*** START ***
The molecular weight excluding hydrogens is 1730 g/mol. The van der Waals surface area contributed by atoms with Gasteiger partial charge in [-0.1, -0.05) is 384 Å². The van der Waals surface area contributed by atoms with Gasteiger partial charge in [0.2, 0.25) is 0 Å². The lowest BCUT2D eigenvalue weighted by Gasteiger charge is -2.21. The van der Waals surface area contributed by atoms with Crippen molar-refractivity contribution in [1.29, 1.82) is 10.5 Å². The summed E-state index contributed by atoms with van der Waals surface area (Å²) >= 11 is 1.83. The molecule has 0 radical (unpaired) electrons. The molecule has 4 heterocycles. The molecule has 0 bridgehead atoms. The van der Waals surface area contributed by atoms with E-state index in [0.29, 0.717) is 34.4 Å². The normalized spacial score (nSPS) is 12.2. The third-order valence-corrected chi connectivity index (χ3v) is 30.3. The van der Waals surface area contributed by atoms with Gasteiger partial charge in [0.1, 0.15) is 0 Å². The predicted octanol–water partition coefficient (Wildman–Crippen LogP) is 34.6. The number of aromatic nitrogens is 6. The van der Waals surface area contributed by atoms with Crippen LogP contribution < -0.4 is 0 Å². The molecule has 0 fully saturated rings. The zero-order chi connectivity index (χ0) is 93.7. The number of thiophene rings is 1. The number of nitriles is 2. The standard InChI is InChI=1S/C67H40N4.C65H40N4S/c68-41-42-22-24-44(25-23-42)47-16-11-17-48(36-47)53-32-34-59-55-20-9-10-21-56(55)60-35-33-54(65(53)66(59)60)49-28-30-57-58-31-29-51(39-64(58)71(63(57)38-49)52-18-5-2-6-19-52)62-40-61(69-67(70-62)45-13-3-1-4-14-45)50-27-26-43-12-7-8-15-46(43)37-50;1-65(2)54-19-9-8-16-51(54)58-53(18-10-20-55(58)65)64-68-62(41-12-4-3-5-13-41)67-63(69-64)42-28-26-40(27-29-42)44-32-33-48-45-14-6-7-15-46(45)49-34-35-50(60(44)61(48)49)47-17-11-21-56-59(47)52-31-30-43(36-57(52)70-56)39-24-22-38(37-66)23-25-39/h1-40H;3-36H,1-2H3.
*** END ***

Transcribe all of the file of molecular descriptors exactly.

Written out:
The molecular weight excluding hydrogens is 1730 g/mol. The van der Waals surface area contributed by atoms with Gasteiger partial charge in [-0.1, -0.05) is 384 Å². The van der Waals surface area contributed by atoms with Gasteiger partial charge in [0.2, 0.25) is 0 Å². The lowest BCUT2D eigenvalue weighted by Gasteiger charge is -2.21. The van der Waals surface area contributed by atoms with Crippen molar-refractivity contribution in [1.29, 1.82) is 10.5 Å². The summed E-state index contributed by atoms with van der Waals surface area (Å²) >= 11 is 1.83. The molecule has 0 radical (unpaired) electrons. The molecule has 4 heterocycles. The molecule has 0 bridgehead atoms. The van der Waals surface area contributed by atoms with E-state index in [0.29, 0.717) is 34.4 Å². The normalized spacial score (nSPS) is 12.2. The third-order valence-corrected chi connectivity index (χ3v) is 30.3. The van der Waals surface area contributed by atoms with Gasteiger partial charge in [0.1, 0.15) is 0 Å². The predicted octanol–water partition coefficient (Wildman–Crippen LogP) is 34.6. The number of aromatic nitrogens is 6. The van der Waals surface area contributed by atoms with Crippen LogP contribution < -0.4 is 0 Å². The molecule has 0 fully saturated rings. The zero-order chi connectivity index (χ0) is 93.7. The number of thiophene rings is 1. The number of nitriles is 2. The standard InChI is InChI=1S/C67H40N4.C65H40N4S/c68-41-42-22-24-44(25-23-42)47-16-11-17-48(36-47)53-32-34-59-55-20-9-10-21-56(55)60-35-33-54(65(53)66(59)60)49-28-30-57-58-31-29-51(39-64(58)71(63(57)38-49)52-18-5-2-6-19-52)62-40-61(69-67(70-62)45-13-3-1-4-14-45)50-27-26-43-12-7-8-15-46(43)37-50;1-65(2)54-19-9-8-16-51(54)58-53(18-10-20-55(58)65)64-68-62(41-12-4-3-5-13-41)67-63(69-64)42-28-26-40(27-29-42)44-32-33-48-45-14-6-7-15-46(45)49-34-35-50(60(44)61(48)49)47-17-11-21-56-59(47)52-31-30-43(36-57(52)70-56)39-24-22-38(37-66)23-25-39/h1-40H;3-36H,1-2H3.